Maryland has become the first state to pass this category into law; in possible contradiction  to Friedman’s own words, Andrew Kassoy, one of the promoters of B Corporations, said: “”Milton Friedman would have loved this, for the first time, we have a market-based solution supporting investors and entrepreneurs who want to make money and make a difference.”  Now in part he is right – this is partially a market solution because by using the basics of tort law they’ve made sure part of the voluntary contract used in starting the corporation includes this social commitment.

Two caveats, however:

1. B Lab specifically promotes the legislation because it can make sure that even under new ownership this commitment remains.

2.  Perhaps mor importantly, there have started to be some tax breaks packaged with incorporating as a a B Corp. These tax breaks are admittedly extremely minor, but that’s no guarantee that they will remain so and it certainly gives the lie to the claim of a Friedman-like market solution.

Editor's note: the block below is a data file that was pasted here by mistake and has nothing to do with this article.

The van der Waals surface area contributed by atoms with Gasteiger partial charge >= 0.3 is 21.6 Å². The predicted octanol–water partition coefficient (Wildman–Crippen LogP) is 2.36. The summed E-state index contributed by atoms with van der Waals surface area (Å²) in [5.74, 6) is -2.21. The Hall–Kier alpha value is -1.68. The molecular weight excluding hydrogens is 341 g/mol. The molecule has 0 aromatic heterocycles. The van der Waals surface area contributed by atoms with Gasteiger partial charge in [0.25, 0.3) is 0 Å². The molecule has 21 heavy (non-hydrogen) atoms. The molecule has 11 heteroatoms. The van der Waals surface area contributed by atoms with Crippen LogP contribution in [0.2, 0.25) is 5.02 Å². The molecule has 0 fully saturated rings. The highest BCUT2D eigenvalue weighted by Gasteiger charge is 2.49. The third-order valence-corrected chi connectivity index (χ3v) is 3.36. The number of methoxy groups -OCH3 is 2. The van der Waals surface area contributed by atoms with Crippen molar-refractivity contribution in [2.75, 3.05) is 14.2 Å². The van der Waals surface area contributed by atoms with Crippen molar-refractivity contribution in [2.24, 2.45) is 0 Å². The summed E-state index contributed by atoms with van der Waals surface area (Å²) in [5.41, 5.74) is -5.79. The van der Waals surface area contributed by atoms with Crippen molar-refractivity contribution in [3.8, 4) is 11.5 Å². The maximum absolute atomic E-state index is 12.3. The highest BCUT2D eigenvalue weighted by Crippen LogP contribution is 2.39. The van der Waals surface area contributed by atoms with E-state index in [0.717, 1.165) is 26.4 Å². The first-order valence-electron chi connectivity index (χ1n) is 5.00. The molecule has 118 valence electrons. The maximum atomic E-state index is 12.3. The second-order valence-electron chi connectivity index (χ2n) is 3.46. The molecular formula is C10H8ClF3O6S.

But to most people who aren’t hardline libertarians, the most important question is, does this ideal of responsibility actually yield a better world than traditional corporations? I for one think that this is hardly the “first time [we have] a market-based solution supporting [those] who want to make money and make a difference.” Would we really be better off if Google shifted resources from computing to fight oil spills? If Phizer dropped its main devotion to creating pharmaceuticals and threw itself into investing in the local community? Both of these companies have done extraordinary good while doing extraordinarily well; they both do have CSR components but that cannot, and I believe should not, be their essential concentration – or even a particularly large one.